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cropped-image.jpgIf you have read my blog posts or heard me present, you will know right away that I am a huge proponent of using technology in our field of education. My philosophy on its use is simple and comes down to the fact that educational technology has to improve learning and teaching.  However, as we infuse educational technology into our schools we have to deal with a generational gap when it comes to effectively using this technology. As you read this you will immediately go to that place in your mind where you rationalize that our students, who were born into this technology generation, have the upper hand and our staff, who have immigrated into it, are at a disadvantage. I am of the belief that this concept is not true. I feel both students and teachers are at a disadvantage when it comes to effectively using educational technology, and it is our responsibility, as educators, to assure that both have a comprehensive knowledge of how to properly use technology for learning and teaching.

Why would our students be at a disadvantage and not be able to use technology effectively for learning? Simply put, because the technology they use and the purposes they use it for on a daily basis have little if anything to do with education. Their daily use has everything to do with communication and socialization. There is absolutely nothing wrong with this reason but their primary use is not educationally focused. Therefore, as educators, it is our responsibility to show them, teach them, and infuse in them the power of educational technology for learning purposes. This is happening at some schools across the country but it is not the primary focus when schools and districts infuse 1 to 1, BYOD, apps, new software, and campus wide wifi. Instead we say here it is, and now go use it. But I’ve heard from students, friends of my own children, and my own children this phrase, “I can’t do that.” The “that” is use the educational technology effectively for their learning. It’s not because they don’t want to, it’s because they don’t know how.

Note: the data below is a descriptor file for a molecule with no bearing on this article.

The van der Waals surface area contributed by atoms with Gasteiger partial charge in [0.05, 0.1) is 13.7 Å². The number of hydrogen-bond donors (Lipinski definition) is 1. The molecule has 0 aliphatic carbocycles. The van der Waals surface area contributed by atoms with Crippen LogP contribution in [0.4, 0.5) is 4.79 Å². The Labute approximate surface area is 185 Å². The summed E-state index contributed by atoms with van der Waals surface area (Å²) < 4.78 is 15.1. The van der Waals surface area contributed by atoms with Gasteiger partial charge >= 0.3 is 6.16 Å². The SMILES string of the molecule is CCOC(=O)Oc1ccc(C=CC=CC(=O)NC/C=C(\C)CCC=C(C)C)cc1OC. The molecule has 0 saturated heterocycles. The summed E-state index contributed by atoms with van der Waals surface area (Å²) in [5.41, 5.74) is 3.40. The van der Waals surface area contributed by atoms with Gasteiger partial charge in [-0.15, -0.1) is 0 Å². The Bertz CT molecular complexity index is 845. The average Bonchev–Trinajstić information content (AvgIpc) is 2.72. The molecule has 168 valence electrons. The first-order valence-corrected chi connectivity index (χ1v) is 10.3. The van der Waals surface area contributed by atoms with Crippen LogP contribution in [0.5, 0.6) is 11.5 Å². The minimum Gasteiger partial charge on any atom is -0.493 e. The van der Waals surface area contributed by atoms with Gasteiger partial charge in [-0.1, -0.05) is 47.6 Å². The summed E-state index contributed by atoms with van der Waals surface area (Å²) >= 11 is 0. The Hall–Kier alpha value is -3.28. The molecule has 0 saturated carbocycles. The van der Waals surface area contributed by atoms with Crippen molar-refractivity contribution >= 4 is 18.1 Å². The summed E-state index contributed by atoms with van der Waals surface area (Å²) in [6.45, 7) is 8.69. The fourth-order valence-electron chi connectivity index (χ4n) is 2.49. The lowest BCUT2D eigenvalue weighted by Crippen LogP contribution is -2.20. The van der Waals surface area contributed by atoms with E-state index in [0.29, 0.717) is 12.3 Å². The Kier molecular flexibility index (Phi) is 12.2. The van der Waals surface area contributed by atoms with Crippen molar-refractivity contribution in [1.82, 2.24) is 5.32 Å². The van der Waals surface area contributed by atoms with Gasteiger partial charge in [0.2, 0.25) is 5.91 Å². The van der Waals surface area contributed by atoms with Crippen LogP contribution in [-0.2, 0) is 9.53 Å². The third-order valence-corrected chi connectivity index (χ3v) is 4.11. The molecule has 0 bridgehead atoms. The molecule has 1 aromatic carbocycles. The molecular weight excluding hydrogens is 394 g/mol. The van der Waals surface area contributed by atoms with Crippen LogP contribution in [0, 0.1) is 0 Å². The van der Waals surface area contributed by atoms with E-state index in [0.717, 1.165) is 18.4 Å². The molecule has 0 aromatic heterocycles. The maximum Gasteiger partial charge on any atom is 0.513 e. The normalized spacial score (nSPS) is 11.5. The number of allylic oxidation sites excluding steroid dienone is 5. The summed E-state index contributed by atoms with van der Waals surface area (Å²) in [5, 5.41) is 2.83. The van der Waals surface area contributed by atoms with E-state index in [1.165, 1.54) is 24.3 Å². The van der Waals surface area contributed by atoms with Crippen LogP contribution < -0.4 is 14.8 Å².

For our teachers the problem is similar. Technology is being infused into our schools and classrooms at an expeditious rate. But how to use it, when to use it, and how to assure that its use is improving the teaching and learning are secondary issues to having the technology available. Again, I am in full agreement that we need educational technology in our schools. But even our teachers feel the stress of infusing technology and the phrase “I can’t do that” is common when trying to figure out how to balance an engaging classroom environment, new Common Core Curriculum, standardized assessments, and the infusion of technology. I don’t blame them for the stress they are feeling but I realize that it’s my responsibility to alleviate that stress and help them in the process.

The solution starts with assuring our focus is on teaching and learning, and transforming our view of educational technology as something that is added to our list of responsibilities as educators to one that its use will help us teach more effectively and our students learn in new and better ways. In the process of transforming education through these devices, apps, software, wifi, etc. we need to explain the purpose, model the use, demonstrate the power, and teach both educators and students how this technology can and should be used in educational settings. The technology is here, we just need to remember that its presence alone does not produce a better educational environment for our students and teachers. But it can and will if we put a focus back on how these amazing tools can and should be used.  My hope is that in the end we will go from “I can’t do that” to “It can do that?” to “I did that!”.